As a native speaker of English, I don't think I've ever come across this problem. To me "the Government" is simply the ministry. Wikiain (talk) 00:28, 23 December 2016 (UTC)

Who rules the country?[edit]

A basic info I can't find easily is what party is ruling. Who has the executive and the parliament?--5.67.169.254 (talk) 11:32, 19 April 2017 (UTC)

Does the last paragraph of the lead help:
  • "The current prime minister is Theresa May, who took office on 13 July 2016. She is the leader of the Conservative Party, which won a majority of seats in the House of Commons in the general election on 7 May 2015, when David Cameron was the party leader. Prior to this, Cameron and the Conservatives led a coalition government from 2010 to 2015 with the Liberal Democrats, in which Cameron was prime minister."
--Boson (talk) 15:05, 19 April 2017 (UTC)

Personification of the state[edit]

Currently the article contains "is the head of state and the sovereign, but not the head of government." The Queen is the personification of the state, rather than head of state (you have to think medieval)

The monarch is commander of the armed forces; soldiers will swear allegiance to the crown rather than to the state. In this sense, the monarchy is “intelligible” as she is the personification of the British State. People can swear loyalty to the state, a social construction, via the monarchy.

— James T. Williams, The Future Of The British Monarchy Interstate - Journal of International Affairs VOL. 1998/1999 NO. 1

Of course the Queen is head of government, because the government is Her Majesty's Government (HMG). As personification of the state she is the font of all honours and all offices of state. For example the defence secretary is "Her Majesty's Principal Secretary of State for Defence".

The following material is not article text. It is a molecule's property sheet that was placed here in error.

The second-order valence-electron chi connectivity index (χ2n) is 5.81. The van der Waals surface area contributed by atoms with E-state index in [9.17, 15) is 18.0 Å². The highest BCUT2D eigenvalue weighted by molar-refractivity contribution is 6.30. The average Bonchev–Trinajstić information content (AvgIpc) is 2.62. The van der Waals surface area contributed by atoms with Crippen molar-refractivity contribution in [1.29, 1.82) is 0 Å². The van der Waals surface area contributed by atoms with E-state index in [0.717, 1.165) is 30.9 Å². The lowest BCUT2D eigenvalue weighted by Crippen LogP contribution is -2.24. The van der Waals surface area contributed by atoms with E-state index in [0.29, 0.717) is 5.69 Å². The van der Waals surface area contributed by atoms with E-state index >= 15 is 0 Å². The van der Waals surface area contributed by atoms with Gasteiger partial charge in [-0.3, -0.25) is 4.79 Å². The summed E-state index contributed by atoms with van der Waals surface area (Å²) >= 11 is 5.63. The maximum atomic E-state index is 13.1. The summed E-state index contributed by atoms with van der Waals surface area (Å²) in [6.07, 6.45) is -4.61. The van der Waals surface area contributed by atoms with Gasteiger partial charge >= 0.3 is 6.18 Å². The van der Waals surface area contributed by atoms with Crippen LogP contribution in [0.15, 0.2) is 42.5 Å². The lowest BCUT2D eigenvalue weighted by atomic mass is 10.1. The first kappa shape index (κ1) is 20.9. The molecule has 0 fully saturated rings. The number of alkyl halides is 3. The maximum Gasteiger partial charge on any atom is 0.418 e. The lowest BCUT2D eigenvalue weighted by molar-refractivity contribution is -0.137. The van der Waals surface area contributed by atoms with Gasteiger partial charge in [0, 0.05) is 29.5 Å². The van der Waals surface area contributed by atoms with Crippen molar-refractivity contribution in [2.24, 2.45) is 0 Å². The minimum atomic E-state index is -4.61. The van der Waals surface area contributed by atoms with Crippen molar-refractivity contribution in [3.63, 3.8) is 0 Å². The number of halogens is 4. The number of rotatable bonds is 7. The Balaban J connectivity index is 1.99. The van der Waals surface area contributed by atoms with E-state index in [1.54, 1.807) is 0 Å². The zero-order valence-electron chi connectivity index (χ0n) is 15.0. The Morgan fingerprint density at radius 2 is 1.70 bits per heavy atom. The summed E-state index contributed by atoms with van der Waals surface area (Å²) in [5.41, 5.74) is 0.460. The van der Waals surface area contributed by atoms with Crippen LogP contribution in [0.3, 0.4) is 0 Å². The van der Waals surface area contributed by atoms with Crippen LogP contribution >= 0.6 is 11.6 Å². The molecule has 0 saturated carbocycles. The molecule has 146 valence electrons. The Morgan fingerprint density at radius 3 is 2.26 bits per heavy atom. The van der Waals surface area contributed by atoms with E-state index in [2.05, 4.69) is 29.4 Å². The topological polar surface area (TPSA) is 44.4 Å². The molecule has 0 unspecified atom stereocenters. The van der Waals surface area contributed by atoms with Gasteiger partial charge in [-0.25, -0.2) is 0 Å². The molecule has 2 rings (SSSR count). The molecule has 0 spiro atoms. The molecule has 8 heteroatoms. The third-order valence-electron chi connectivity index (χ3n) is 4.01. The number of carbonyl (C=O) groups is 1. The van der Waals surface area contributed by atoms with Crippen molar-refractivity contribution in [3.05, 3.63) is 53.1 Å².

In practice Prime Ministers or their agents have been known to sell honours (eg Lloyd George), and they do advise the Queen on who to appoint to ministerial posts but that does not mean that the Queen is not formally head of the government.

The problem here is that one needs to make a distinction between, the formal constitution (which is basically medieval) and what is done in practice--What Baghot termed the "dignified" (that part which is symbolic) and the "efficient" (the way things actually work and get done).

Another example is the term "Freehold", the term is used because under the medieval system after the conquest all the land in England belonged to the monarch who used to parcel it out for favours, eventually people won the right to hold it perpetuity from the crown, which means to all intense and purposes it is theirs, but the origins in law are that all land belongs to the crown. As I said you have to think medieval!

I think ehat is being done with the sentence I have quoted from the article is mixing up the "dignified" and the "efficient" without making the difference clear. -- PBS (talk) 19:37, 6 July 2017 (UTC)

Yes, you are "thinking medieval". A few things have happened since the Middle Ages, such as democracy. Thinking modern, the Queen is the head of state and the Prime Minister is the head of government. The government is responsible to Parliament and does not have to answer to the monarch on matters of policy. The monarch's involvement in ministerial appointments is almost always purely formal. Wikiain (talk) 23:03, 6 July 2017 (UTC)